Explain why Richard III faced rebellion in 1483 (12 Marks) Shortly after Richard III usurped the throne he faced a series of rebellions, the majority of which coming from the south of England. Many people call these rebellions after the Duke of Buckingham but in fact most of the rebellions took place before he switched sides and he himself on backed a few of the rebellions. In these rebellions (Kent, Sussex and Surrey being the biggest ones) Richard needed to rely on his loyal over mighty Lords to crush the rebellions and bring stability back to his reign as King of England.
Richard had been rumoured to of done many terrible atrocities while trying to usurp the throne, and the majority of these crimes were over watched by the Duke of Buckingham who encourage Richard to seize the throne to benefit his wealth and power. This leads to the conversation between Buckingham and John Morton (a prisoner in Brecknock castle) where Morton persuaded Buckingham of the fact that Richard was an infanticide and regicide. The fact that Morton showed him the other side of Richard and the potential of more wealth and power, which was not going to be granted to him by Richard, taunted Buckingham and ultimately made him join the other side.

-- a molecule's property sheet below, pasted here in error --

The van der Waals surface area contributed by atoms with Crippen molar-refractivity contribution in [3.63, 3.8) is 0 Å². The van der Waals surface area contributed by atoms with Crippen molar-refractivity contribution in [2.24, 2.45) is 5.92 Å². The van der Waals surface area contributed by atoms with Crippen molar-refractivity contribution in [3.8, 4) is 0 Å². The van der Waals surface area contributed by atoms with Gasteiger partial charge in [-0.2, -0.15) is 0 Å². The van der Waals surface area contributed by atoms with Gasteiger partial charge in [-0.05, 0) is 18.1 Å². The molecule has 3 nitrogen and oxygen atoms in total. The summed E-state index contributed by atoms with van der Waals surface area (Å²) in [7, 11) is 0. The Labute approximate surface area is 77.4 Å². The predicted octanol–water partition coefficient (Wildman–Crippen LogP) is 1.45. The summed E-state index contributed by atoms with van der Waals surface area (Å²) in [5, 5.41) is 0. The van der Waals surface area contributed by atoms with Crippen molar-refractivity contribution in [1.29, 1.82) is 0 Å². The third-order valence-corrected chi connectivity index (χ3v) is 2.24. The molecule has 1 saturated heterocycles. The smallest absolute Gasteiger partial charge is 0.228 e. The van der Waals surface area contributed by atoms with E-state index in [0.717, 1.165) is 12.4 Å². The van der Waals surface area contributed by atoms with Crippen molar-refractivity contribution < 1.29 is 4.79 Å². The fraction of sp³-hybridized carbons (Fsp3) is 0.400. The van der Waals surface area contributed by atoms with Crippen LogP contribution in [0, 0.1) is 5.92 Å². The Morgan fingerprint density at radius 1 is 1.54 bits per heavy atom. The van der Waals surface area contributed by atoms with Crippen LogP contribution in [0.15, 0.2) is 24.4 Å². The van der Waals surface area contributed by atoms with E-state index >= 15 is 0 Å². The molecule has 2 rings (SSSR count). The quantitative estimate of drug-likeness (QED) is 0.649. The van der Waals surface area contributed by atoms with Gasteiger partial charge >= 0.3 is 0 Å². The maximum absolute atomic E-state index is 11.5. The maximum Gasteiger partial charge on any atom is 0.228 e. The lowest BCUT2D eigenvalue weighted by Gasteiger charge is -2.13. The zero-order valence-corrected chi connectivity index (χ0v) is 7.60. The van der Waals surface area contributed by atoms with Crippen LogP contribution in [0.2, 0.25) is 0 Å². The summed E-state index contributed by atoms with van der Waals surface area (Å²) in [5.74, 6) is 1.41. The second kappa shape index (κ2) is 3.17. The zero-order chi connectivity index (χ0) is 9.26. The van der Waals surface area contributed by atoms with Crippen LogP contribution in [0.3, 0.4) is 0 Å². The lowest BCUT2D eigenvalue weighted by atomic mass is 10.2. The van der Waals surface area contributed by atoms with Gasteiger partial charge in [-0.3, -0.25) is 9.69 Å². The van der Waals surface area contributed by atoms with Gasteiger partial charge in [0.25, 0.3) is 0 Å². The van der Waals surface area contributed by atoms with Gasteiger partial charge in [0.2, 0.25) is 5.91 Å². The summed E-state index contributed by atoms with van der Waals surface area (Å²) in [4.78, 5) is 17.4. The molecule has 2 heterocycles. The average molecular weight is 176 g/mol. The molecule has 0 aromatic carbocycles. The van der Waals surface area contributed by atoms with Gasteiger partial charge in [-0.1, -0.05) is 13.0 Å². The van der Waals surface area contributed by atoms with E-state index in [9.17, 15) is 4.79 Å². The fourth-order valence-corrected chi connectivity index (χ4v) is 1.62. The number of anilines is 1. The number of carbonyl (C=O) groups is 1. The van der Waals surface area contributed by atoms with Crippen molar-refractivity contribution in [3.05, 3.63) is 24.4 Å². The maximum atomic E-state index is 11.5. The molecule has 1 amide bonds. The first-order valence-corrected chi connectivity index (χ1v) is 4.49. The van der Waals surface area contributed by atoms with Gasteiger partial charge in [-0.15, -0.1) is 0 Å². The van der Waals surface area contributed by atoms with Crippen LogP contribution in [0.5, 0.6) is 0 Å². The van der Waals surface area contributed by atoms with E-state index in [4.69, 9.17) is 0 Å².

Historians are not sure whether Buckingham wanted the throne for himself as he had a claim to the throne himself, or in fact he saw himself as a Kingmaker and wanted to bring over Henry Tudor who was in exile in France to become King, as he considered Henry as easy to manipulate which in Buckingham’s mind meant he could get whatever he wanted. Buckingham preferred to back Henry rather than Richard, because he would not gain any more land or power under Richard’s reign, as he was very strong and experienced and didn’t want too many over mighty lords.
Richard was not aware of the fact that Buckingham was not 100% loyal, and because of this Richard made the mistake of setting Buckingham in charge of stopping the rebellions in the south, and...
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